Knee arthroscopy


The word 'arthroscopy' is derived for the two Greek words for 'joints' ('arthro') and 'see' (scopy') and is the medical term for what is known more widely as 'keyhole' or 'minimally invasive' surgery. Arthroscopic surgery on the knee is conducted both to examine the knee joint and to perform surgical procedures on it.

The main benefits of arthroscopic surgery over conventional surgery are:

  • Generally shorter operations.
  • Shorter postoperative recovery (most patients can return home on the day of surgery).
  • Minimal scarring.

Arthroscopic techniques are generally used in the following knee procedures:

  • Diagnostic examinations.
  • Clearing infection.
  • Removing loose sections of bone / cartilage.
  • Cyst removal (Bakers cysts are the most common cysts that affect the knee joint).
  • Repair / reconstruction of cartilage / meniscus / ligaments – e.g. ACL reconstruction.
  • Correction of patello-femoral issues (problems affecting the kneecap).
  • Partial knee replacement.
  • Synovectomy (to correct overproduction of synovial joint fluid).

Preoperative Instructions

  • Existing medication(s) – some medications can impact surgery, especially any anti-coagulant medication and medicine for diabetes; we will advise if any of your medication needs to be stopped (and when) well ahead of the day of surgery. Any other medication should be taken the morning of surgery with a little water (half a cup maximum).
  • You should not shave (or wax) skin near where any surgical incisions will be made.
  • No solid foods (cow's milk and drinks containing cow's milk are considered food) should be consumed within 6 hours of surgery; clear fluids (e.g. water, cordial) may be consumed until 3 hours before surgery and then nil by mouth from that point.
  • Please advise us if you have a cold or fever, a cough or any other injuries or infections (e.g. urinary tract infection or cuts / tears to the skin) – your procedure may need to be postponed as any of these may make anaesthesia or surgery unsafe.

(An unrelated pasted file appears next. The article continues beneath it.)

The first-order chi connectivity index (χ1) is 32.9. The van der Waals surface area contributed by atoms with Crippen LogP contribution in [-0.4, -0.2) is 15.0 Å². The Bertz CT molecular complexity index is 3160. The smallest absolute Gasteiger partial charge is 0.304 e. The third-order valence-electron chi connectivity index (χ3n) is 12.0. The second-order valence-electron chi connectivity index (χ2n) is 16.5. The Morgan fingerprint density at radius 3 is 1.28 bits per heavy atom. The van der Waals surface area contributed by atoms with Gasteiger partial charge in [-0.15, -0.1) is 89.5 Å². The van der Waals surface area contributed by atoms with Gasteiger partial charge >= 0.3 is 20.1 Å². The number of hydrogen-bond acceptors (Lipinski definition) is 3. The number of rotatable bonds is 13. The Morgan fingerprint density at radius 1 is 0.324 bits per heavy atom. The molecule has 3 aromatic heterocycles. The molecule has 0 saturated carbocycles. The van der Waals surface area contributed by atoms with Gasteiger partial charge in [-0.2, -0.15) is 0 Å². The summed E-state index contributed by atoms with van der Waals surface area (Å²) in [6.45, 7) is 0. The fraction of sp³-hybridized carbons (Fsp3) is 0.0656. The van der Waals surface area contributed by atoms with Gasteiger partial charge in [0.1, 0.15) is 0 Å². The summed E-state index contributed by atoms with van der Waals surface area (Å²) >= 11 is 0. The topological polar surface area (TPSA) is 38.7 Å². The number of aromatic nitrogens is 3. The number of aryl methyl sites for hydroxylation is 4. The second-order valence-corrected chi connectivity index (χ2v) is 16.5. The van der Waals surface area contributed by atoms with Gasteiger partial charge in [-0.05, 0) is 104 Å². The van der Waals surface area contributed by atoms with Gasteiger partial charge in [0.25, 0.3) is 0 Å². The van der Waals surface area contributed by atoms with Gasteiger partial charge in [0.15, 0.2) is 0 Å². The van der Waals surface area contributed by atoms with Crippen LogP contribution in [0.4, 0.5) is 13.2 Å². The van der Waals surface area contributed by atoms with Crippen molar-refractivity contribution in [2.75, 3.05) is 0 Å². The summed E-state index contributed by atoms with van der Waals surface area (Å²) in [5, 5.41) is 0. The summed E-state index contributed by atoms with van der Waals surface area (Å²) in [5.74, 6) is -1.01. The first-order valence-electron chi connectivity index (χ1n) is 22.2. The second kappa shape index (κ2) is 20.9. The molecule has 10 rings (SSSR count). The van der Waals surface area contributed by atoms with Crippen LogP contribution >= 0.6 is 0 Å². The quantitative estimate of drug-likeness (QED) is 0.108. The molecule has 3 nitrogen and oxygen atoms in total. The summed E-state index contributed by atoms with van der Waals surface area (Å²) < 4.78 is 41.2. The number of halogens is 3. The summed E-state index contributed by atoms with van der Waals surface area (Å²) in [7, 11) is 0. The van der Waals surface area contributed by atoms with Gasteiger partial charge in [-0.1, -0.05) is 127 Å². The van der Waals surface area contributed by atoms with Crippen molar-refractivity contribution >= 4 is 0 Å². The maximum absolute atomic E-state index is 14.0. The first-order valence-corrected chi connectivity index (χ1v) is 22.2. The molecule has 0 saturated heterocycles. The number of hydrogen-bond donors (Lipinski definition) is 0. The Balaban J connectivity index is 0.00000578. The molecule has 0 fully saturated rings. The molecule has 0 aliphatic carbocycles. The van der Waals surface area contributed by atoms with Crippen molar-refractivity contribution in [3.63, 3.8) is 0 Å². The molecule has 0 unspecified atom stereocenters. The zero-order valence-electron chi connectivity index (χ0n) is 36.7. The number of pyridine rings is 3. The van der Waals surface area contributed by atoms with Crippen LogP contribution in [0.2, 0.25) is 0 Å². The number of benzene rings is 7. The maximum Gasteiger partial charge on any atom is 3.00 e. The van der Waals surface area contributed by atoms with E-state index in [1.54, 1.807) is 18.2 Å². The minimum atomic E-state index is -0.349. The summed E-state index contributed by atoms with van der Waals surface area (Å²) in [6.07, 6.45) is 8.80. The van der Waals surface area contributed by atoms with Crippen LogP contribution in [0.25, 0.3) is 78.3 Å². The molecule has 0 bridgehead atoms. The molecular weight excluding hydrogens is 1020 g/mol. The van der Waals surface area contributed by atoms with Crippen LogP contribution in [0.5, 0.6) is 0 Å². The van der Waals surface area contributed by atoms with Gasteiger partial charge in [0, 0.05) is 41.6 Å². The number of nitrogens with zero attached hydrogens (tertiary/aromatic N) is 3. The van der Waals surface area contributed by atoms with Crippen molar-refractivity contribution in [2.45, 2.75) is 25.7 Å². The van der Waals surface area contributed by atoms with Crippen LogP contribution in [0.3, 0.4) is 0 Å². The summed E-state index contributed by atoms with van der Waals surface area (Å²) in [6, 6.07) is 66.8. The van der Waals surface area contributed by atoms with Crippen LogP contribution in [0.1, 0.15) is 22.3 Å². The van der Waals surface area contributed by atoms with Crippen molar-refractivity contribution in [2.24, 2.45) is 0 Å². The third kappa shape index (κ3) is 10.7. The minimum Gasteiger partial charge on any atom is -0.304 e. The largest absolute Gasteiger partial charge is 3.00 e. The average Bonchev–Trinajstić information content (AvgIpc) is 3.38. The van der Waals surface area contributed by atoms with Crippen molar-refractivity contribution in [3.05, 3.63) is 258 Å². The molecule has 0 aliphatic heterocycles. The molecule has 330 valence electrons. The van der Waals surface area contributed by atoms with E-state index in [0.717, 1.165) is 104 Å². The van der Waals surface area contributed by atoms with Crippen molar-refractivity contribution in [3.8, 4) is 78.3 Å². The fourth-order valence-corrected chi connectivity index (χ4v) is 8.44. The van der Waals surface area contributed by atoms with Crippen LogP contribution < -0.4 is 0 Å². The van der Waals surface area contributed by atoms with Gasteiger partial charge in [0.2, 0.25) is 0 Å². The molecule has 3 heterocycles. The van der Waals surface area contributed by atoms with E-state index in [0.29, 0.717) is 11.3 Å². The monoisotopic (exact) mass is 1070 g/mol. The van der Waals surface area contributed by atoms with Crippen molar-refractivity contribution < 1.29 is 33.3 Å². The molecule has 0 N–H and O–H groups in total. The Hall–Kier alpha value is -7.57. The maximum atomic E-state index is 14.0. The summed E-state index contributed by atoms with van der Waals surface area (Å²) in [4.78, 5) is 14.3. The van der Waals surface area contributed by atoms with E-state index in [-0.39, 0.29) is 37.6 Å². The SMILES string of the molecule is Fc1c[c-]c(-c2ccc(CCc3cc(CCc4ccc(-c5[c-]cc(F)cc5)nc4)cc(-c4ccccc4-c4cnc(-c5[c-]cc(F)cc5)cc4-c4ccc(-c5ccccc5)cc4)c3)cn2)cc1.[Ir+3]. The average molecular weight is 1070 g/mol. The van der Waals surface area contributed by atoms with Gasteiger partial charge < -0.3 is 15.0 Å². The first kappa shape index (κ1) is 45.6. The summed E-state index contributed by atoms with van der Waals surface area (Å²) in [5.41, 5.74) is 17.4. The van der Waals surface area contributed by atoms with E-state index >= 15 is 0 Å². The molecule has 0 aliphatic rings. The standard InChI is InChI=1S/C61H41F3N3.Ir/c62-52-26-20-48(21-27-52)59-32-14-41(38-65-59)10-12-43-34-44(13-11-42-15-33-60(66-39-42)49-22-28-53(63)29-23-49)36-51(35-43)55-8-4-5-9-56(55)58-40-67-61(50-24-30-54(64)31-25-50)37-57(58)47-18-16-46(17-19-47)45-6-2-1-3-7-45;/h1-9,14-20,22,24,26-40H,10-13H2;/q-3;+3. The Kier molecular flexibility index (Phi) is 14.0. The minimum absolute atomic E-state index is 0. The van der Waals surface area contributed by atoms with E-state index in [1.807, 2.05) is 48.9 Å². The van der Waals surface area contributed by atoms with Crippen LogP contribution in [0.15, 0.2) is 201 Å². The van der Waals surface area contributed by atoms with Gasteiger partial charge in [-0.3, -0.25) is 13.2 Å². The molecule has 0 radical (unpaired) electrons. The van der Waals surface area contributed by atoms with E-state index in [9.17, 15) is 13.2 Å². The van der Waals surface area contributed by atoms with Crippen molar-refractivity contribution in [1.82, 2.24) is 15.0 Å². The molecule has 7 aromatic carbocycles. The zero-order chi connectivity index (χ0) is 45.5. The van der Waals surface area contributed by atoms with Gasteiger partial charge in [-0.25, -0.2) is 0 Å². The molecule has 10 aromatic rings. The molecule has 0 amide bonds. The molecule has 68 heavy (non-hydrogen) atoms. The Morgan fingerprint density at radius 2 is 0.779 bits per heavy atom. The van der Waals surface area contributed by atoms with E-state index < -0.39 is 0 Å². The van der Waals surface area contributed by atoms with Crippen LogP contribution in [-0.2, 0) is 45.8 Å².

• Please bring all imaging (e.g. x-rays / CT scans / MRI scans) with you to hospital.
  • Please come to hospital at least one hour before your planned surgery, unless we advise you otherwise.

In very general terms make sure you follow a healthy and balanced diet before surgery and continue any regular physical activity up until the day of the procedure.  If you smoke, you should ideally stop smoking at least four weeks before the procedure and otherwise as a minimum at least one week before.


Arthroscopic knee procedures involve the insertion of a very small video camera and special arthroscopic surgical instruments through small incisions around the knee. These incisions – called portals - are small (much smaller than incisions needed for conventional open surgery) at around 5mm-10mm in length and most procedures need 3-4 of these.

Arthroscopy is conducted under a general anaesthetic, although some procedures can be conducted under a type of local anaesthetic called a 'spinal' or 'regional' anaesthetic where the patient is awake during the procedure. If performed under general anaesthetic, a femoral nerve block anaesthetic may also be used – this allows a lighter form of general anaesthetic to be used.

Once the anaesthetic has taken effect and the necessary incisions have been made, a saline solution is used to allow adequate visualisation of the knee structures and before arthroscopic instruments are inserted. Once the specific procedure is completed, all instruments are withdrawn, the saline solution is drained, and the incisions are closed and dressed.

Postoperative instructions

After an arthroscopic procedure the patient is sent to the recovery room for observation for around two hours and at that point is generally allowed to return home. Patients are strongly advised not to drive, return to work or make any important decisions until the next day, due to the continuing effect of the anaesthetic. A crutch may be given to the patient if needed before returning home.

There is normally some pain after an arthroscopic procedure, so pain medication is supplied, and patients are advised to keep the affected leg elevated and apply an ice pack to the knee to help reduce any swelling.

Full recovery generally takes several weeks (see sections on each procedure for specific recovery guidelines) after arthroscopic surgery. With many procedures a recovery exercise program should be followed to reduce recovery time and allow full recovery of knee joint function.


As with any surgery, with arthroscopic surgery there is always a risk of:

  • Pain.
  • Bleeding.
  • Scarring.
  • Infection (of the incision site, or in the chest).
  • Blood clot (leg or lung).
  • Stroke.
  • Heart attack.
  • Damage to nerves / blood vessels.

Specific risks of arthroscopic knee surgery include:

  • Numbness / loss of feeling at the sites of incisions.
  • Continued pain in the foot / calf.